In the 2020/21 tax year, the Junior ISA allowance is a very generous £9,000. This enables you to start building a healthy fund to help a child or grandchild transition into their adult lives.
This Is Money report that, if you contribute the maximum £9,000 each year and achieved a 4.5% investment return after charges each year, the pot would be worth just over £252,000 by the time your child or grandchild turns 18.
If they don’t touch the fund and don’t pay any more into it, the pot would be worth £1 million by the time they turn 50.
You can also make pension contributions on behalf of a child. In the 2020/21 tax year you can pay up to £2,880 into a pension, with tax relief boosting your contribution to £3,600. Bear in mind that your child or grandchild can’t access this money until age 57 (or later, if the pension age rises). So, it may not be the best option if you want to help them save for university fees or to buy a home.
This Is Money say that, if you paid in the maximum each year into a pension until your child turns 18 and then they don’t contribute anything else, assuming 4.5% investment returns each year after charges, the fund would be worth just under £562,000 by the time they turn 57. It would be worth just over £835,000 by the time they hit the current State Pension Age of 66.
5. Make gifts
If you’re worried that you might have an Inheritance Tax liability when you die, making gifts now can help you to reduce the value of your estate, and any future tax bill.
Lifetime gifts are known as “potentially exempt transfers” (PETs) and will typically fall outside the value of your estate, as long as you live for seven years after making the gift.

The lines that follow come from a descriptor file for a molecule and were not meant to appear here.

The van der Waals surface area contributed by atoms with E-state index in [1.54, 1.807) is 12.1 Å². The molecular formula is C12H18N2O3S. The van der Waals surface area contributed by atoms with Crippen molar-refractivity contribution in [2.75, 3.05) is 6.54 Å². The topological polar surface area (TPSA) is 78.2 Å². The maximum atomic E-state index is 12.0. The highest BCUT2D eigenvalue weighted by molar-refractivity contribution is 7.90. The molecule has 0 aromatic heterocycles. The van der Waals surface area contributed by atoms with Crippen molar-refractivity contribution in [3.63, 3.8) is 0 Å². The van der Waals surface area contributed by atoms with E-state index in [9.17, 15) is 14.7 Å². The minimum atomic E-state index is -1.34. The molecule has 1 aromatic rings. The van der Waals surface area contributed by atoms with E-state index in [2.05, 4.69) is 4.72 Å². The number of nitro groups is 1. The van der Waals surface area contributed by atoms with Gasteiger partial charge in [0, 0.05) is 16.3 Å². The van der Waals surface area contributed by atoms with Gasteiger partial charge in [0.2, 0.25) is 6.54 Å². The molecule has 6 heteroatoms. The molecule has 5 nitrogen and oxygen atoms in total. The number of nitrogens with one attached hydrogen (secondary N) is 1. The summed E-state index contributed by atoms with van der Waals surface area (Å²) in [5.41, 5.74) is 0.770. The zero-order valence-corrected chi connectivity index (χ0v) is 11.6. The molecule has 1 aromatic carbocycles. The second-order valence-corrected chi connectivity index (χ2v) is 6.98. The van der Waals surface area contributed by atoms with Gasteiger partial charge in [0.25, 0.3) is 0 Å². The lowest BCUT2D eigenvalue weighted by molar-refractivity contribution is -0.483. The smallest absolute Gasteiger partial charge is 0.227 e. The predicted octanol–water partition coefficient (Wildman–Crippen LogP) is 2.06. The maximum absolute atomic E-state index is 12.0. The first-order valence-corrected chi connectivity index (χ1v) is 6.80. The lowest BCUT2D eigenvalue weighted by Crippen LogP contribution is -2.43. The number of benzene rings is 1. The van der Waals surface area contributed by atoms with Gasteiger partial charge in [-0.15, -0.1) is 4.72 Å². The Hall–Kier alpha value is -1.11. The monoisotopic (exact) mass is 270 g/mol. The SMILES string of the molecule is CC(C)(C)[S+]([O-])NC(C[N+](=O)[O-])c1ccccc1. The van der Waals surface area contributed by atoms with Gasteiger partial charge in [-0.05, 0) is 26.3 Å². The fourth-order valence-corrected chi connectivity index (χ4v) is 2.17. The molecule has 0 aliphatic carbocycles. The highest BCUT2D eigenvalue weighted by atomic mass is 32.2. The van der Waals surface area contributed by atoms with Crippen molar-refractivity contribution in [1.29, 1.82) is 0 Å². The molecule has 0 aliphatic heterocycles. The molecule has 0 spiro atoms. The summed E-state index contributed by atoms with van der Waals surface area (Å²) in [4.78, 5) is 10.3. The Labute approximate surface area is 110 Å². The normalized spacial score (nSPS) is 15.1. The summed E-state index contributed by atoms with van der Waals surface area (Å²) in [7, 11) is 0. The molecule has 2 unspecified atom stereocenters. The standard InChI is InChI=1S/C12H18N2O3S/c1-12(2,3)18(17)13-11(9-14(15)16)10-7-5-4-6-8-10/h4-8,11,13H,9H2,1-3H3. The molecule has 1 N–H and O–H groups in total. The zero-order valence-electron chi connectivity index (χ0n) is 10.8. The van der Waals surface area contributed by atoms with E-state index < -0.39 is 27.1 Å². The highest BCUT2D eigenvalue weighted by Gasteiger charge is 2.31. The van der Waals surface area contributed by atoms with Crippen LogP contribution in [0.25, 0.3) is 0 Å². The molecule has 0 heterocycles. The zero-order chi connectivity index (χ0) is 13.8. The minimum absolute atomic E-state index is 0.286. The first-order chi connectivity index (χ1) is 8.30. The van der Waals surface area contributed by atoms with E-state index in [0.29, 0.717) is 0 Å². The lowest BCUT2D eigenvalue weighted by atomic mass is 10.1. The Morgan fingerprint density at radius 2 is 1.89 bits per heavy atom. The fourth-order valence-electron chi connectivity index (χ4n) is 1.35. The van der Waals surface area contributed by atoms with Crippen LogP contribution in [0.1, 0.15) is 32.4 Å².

In the 2020/21 tax year, you also have an Inheritance Tax annual exemption of £3,000. This means you can gift up to £3,000 and it will immediately fall outside the value of your estate.
The exemption is per person, so couples can gift up to £6,000. And, as any unused allowance from the previous tax year can be carried forward, you could gift up to £6,000 (£12,000 as a couple) before 5 April.
Get in touch
If you want to make the most of your valuable tax allowances and exemptions before 5 April, we can help.
For more information, email email@example.com or call 01904 655330.
The value of your investments (and any income from them) can go down as well as up and you may not get back the full amount you invested. Past performance is not a reliable indicator of future performance. Investments should be considered over the longer term and should fit in with your overall attitude to risk and financial circumstances.
A pension is a long-term investment not normally accessible until 55 (57 from April 2028). The fund value may fluctuate and can go down, which would have an impact on the level of pension benefits available. Past performance is not a reliable indicator of future results.
The tax implications of pension withdrawals will be based on your individual circumstances. Thresholds, percentage rates and tax legislation may change in subsequent Finance Acts.
This article is for information only. Please do not act based on anything you might read in this article. All contents are based on our understanding of HMRC legislation which is subject to change.